Community and technical colleges throughout Washington, as well as the six public four-year institutions, are partnering to use students’ high school Smarter Balanced assessment scores in fall 2016 in lieu of their campus-based placement tests.

Students who score at levels 3 or 4 on their 11th grade Smarter Balanced assessments will be able to enroll directly in credit-bearing college courses. Students who score below those levels will be enrolled in newly designed “Bridge to College” courses that will quickly raise them to college-level readiness rather than taking remedial courses that effectively copy high school courses they have already taken. These new courses are being collaboratively designed and developed by higher education faculty, high school teachers, and curriculum specialists from around the state.

“The Smarter Balanced Assessments will give 11th graders a much-needed heads up on whether they’ll place into math and English language courses in college, or whether they’re headed toward remedial classes instead,” said Bill Moore, director of K–12 partnerships at the State Board for Community and Technical Colleges. “Students then have their senior year to either catch up or take even more advanced classes.”

This new program, according to the Washington State Board for Community and Technical Colleges, will:

  • Allow more high school students to avoid remediation and placement testing when they enter college
  • Improve curricular alignment between K–12 and entry-level college courses in math and English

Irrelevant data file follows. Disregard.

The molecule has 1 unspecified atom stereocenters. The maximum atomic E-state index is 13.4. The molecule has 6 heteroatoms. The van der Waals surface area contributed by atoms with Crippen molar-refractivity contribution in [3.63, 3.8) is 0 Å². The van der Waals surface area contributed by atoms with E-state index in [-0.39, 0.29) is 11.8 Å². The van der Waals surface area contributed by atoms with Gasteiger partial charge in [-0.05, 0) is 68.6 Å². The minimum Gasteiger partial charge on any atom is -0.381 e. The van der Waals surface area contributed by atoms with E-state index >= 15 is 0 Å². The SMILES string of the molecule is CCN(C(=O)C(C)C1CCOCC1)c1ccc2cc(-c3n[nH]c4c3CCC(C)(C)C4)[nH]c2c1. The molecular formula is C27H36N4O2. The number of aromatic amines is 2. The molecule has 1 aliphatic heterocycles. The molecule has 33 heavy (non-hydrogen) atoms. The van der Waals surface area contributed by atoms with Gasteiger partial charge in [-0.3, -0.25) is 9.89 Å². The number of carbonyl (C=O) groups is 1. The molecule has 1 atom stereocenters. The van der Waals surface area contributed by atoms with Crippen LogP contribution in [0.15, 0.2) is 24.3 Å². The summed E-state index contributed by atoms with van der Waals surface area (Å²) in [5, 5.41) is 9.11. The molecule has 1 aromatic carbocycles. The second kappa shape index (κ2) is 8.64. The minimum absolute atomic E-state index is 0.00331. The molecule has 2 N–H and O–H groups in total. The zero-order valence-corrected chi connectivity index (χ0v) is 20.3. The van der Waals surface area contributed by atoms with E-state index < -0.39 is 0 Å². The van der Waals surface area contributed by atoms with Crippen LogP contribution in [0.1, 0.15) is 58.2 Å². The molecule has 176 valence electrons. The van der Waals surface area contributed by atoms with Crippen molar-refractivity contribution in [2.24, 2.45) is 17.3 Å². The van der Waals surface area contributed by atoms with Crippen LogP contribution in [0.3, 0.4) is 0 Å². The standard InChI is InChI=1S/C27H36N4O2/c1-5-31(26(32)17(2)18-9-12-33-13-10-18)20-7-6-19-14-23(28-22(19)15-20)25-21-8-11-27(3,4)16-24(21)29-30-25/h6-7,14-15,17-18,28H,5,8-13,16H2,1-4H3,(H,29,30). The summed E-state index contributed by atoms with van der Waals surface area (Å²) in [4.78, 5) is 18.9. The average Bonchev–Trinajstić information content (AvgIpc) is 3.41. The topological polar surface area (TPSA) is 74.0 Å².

• Develop and sustain local college/school district partnerships and faculty/teacher collaboration

In addition to reducing remediation in college and standardizing entry placement tests, using the 11th grade Smarter Balanced assessments will

  • Offer high school students an early opportunity to know whether they are ready for college-level academic work
  • Create alternatives for high school students, if necessary, to use their senior year more effectively in getting ready for college-level work

In their announcement of the program, Paul Francis, executive director of the Council of Presidents, said the agreement urges students to stay ambitious their senior year. “Students who score higher on the Smarter Balanced Assessments shouldn’t stop there. This agreement urges these students to aim high and take courses in high school that qualify for college credit, like Advanced Placement or other college-credit courses.”

For more information about this new program, visit the State Board of Community and Technical Colleges website.

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